"The coded language is effective in that it creates this sense of community," said Rachel Moran, a researcher who studies COVID-19 misinformation at the University of Washington. People who grasp that a unicorn emoji means "vaccination" and that "swimmers" are vaccinated people are part of an "in" group. They might identify with or trust misinformation more, said Moran, because it’s coming from someone who is also in that "in" group.

Can social media platforms and their misinformation detectors recognize this coded language for what it is?

Sometimes. Some posts with coded language and false information do get snared and labeled or removed. For example, Facebook flagged and PolitiFact fact-checked a post that intentionally misspelled Comirnaty, the brand name of Pfizer’s COVID-19 vaccine, as "Cominarty." Facebook added a "partly false information" banner to that post with the fact-check because it contained inaccurate information about vaccine mandates.

But other posts with more elaborate codes continue to elude detection and spread misinformation. And social media users keep inventing new spellings, phrases and visuals to try to outsmart platforms’ moderation efforts and prevent their posts from being flagged with a misinformation label. Users also try to prevent a link to Facebook’s COVID-19 information page from showing up on their coronavirus-related posts.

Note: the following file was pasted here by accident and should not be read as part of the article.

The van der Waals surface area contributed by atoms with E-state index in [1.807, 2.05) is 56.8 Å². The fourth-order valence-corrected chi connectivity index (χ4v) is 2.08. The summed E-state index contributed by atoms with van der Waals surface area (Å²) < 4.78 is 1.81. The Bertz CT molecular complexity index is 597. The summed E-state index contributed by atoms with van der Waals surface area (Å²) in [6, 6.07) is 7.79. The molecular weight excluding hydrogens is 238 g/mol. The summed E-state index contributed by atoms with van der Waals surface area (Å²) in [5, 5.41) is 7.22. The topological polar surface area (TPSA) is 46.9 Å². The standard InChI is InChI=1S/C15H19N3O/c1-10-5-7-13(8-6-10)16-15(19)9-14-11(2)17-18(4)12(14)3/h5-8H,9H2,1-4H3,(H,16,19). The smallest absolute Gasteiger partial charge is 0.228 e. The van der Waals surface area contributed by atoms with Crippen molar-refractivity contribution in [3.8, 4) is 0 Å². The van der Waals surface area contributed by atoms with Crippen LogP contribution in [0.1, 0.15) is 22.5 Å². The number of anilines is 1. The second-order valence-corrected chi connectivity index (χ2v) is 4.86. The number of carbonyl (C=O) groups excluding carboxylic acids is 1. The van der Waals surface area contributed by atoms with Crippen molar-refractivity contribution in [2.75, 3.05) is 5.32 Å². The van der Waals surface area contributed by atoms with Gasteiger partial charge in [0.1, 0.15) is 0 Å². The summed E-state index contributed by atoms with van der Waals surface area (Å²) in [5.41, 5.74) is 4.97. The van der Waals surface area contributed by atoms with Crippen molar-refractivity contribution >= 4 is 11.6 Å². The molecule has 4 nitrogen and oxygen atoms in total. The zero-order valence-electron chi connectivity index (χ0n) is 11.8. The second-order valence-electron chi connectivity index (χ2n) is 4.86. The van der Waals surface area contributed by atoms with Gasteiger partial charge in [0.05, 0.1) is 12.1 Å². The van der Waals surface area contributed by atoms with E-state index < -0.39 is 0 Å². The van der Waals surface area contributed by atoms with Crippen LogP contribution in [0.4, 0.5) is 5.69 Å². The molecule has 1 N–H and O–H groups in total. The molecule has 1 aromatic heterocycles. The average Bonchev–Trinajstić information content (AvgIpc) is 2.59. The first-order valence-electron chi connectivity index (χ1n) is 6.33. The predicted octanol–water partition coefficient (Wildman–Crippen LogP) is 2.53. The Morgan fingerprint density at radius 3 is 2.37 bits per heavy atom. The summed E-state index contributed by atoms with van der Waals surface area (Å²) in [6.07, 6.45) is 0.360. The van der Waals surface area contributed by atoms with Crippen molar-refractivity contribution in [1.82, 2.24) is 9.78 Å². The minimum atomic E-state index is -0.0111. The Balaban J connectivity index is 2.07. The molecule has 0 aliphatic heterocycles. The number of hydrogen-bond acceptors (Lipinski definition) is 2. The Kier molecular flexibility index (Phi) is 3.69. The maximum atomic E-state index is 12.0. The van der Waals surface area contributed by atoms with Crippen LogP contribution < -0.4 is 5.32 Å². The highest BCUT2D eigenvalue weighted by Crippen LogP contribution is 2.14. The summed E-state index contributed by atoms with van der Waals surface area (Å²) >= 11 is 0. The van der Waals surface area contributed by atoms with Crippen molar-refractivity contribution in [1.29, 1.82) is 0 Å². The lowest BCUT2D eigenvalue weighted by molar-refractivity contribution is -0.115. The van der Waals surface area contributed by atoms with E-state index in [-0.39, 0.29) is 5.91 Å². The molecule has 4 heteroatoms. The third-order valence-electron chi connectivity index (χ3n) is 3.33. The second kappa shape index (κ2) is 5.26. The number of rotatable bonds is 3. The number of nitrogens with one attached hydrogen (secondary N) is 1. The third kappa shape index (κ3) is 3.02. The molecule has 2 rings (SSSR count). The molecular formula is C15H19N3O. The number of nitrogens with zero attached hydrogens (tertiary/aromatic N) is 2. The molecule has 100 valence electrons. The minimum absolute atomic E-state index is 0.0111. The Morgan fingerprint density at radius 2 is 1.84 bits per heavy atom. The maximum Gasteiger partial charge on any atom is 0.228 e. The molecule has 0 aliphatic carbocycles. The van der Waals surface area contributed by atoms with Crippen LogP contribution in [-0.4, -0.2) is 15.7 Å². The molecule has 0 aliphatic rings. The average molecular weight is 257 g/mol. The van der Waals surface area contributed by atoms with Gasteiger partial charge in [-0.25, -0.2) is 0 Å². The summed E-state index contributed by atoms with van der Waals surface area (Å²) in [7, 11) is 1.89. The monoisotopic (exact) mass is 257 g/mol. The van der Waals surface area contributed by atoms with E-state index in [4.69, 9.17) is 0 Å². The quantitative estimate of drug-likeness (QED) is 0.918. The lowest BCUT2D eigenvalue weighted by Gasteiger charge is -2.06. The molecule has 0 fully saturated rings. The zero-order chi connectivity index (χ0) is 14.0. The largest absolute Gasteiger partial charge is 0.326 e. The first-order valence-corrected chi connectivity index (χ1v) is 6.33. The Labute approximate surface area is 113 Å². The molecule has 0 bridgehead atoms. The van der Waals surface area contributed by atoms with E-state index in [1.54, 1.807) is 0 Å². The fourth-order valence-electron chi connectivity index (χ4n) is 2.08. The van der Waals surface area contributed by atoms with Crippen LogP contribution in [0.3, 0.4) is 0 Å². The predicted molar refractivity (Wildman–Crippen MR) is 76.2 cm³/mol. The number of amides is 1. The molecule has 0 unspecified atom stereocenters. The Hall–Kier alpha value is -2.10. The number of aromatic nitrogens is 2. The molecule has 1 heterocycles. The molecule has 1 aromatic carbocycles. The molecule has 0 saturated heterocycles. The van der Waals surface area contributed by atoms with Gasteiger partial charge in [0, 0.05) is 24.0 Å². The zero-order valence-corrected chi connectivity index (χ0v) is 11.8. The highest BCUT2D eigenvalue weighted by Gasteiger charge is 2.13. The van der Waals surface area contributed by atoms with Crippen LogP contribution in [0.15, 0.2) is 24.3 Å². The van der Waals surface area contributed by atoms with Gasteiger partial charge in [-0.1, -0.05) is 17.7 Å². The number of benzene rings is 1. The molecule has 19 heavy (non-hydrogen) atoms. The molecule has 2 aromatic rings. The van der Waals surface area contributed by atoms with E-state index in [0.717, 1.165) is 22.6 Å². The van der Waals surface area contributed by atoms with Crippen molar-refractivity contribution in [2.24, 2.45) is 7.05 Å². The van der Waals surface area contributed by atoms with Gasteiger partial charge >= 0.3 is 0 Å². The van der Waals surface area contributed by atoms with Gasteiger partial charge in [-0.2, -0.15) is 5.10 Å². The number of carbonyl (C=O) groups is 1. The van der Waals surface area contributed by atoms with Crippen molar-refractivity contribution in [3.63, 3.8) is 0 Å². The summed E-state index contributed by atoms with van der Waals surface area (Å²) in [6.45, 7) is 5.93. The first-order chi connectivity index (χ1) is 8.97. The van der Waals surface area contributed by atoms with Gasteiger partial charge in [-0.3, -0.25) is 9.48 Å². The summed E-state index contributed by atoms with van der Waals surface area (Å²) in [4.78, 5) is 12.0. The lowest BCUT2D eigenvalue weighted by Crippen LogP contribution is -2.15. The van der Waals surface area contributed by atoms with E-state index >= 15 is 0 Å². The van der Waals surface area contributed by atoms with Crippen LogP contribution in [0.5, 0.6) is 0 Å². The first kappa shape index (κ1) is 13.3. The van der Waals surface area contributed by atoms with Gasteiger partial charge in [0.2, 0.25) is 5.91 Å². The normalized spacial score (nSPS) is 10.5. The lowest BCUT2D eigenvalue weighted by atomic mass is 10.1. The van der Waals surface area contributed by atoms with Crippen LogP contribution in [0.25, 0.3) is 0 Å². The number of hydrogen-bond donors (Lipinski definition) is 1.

The Instagram user who tried the spelling "vachscenes" in an Oct. 19 post added a caption saying, "Let’s see if my horrific misspelling of that word prevents that sticker from popping up on the bottom of my post." As of Oct. 27, there was no sticker. (The post doesn’t make a fact-checkable claim, so it didn’t get a fact-check.)

Platforms say their enforcement is working

Twitter said in an email to PolitiFact that it tries to catch the codes through its automated detection systems, powered by machine learning. And it said it’s continuously trying to improve its detection methods to keep up with new coded language tactics. After PolitiFact mentioned the misspelling of COVID-19 with a zero instead of an "O," Twitter said it was working to incorporate "c0vid" into its detection streams.

Facebook, for its part, said the appearance of coded language is a sign that its content-moderation systems are working.

"This is exactly what happens when you are enforcing policies against COVID misinformation — people try to find ways to work around those restrictions," a Facebook spokesperson told PolitiFact in a statement.

Facebook partners with more than 80 fact-checking organizations around the world, including PolitiFact, to fact-check posts suspected of sharing misinformation. It has removed 20 million pieces of COVID-19 misinformation and labeled more than 190 million pieces of COVID-19 content rated by its fact-checking partners, the spokesperson told PolitiFact.